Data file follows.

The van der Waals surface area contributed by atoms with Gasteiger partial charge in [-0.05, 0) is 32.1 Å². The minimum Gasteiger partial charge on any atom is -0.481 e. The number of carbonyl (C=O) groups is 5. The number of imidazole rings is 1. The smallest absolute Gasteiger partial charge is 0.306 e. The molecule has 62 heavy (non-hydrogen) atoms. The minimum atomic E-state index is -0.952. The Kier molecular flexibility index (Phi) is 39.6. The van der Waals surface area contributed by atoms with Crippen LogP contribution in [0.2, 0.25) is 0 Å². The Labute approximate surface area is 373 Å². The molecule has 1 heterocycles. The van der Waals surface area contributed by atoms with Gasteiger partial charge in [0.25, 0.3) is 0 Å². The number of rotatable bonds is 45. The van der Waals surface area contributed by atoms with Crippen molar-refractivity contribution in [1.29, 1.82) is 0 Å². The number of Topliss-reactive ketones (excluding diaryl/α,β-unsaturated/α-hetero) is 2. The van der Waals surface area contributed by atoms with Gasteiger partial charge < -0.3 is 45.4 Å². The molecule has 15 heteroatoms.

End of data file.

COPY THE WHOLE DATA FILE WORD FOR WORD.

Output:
The van der Waals surface area contributed by atoms with Gasteiger partial charge in [-0.05, 0) is 32.1 Å². The minimum Gasteiger partial charge on any atom is -0.481 e. The number of carbonyl (C=O) groups is 5. The number of imidazole rings is 1. The smallest absolute Gasteiger partial charge is 0.306 e. The molecule has 62 heavy (non-hydrogen) atoms. The minimum atomic E-state index is -0.952. The Kier molecular flexibility index (Phi) is 39.6. The van der Waals surface area contributed by atoms with Crippen LogP contribution in [0.2, 0.25) is 0 Å². The Labute approximate surface area is 373 Å². The molecule has 1 heterocycles. The van der Waals surface area contributed by atoms with Gasteiger partial charge in [0.25, 0.3) is 0 Å². The number of rotatable bonds is 45. The van der Waals surface area contributed by atoms with Crippen molar-refractivity contribution in [1.29, 1.82) is 0 Å². The number of Topliss-reactive ketones (excluding diaryl/α,β-unsaturated/α-hetero) is 2. The van der Waals surface area contributed by atoms with Gasteiger partial charge < -0.3 is 45.4 Å². The molecule has 15 heteroatoms.